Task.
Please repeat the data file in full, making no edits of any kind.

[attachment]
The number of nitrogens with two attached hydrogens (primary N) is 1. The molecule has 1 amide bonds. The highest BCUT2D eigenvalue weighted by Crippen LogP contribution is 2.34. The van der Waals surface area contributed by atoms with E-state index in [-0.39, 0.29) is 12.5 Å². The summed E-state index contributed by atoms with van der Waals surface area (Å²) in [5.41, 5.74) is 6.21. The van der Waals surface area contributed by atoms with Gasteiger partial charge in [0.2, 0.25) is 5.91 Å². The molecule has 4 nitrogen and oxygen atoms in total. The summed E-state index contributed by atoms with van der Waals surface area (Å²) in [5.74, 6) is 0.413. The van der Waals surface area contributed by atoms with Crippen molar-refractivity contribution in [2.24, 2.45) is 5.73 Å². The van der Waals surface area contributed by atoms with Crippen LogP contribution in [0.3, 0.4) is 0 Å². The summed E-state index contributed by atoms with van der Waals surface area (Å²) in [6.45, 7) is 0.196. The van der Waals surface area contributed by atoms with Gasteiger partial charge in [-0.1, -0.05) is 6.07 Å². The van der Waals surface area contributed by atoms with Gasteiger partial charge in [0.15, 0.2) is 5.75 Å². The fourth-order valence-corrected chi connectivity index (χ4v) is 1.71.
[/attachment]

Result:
The number of nitrogens with two attached hydrogens (primary N) is 1. The molecule has 1 amide bonds. The highest BCUT2D eigenvalue weighted by Crippen LogP contribution is 2.34. The van der Waals surface area contributed by atoms with E-state index in [-0.39, 0.29) is 12.5 Å². The summed E-state index contributed by atoms with van der Waals surface area (Å²) in [5.41, 5.74) is 6.21. The van der Waals surface area contributed by atoms with Gasteiger partial charge in [0.2, 0.25) is 5.91 Å². The molecule has 4 nitrogen and oxygen atoms in total. The summed E-state index contributed by atoms with van der Waals surface area (Å²) in [5.74, 6) is 0.413. The van der Waals surface area contributed by atoms with Crippen molar-refractivity contribution in [2.24, 2.45) is 5.73 Å². The van der Waals surface area contributed by atoms with Crippen LogP contribution in [0.3, 0.4) is 0 Å². The summed E-state index contributed by atoms with van der Waals surface area (Å²) in [6.45, 7) is 0.196. The van der Waals surface area contributed by atoms with Gasteiger partial charge in [-0.1, -0.05) is 6.07 Å². The van der Waals surface area contributed by atoms with Gasteiger partial charge in [0.15, 0.2) is 5.75 Å². The fourth-order valence-corrected chi connectivity index (χ4v) is 1.71.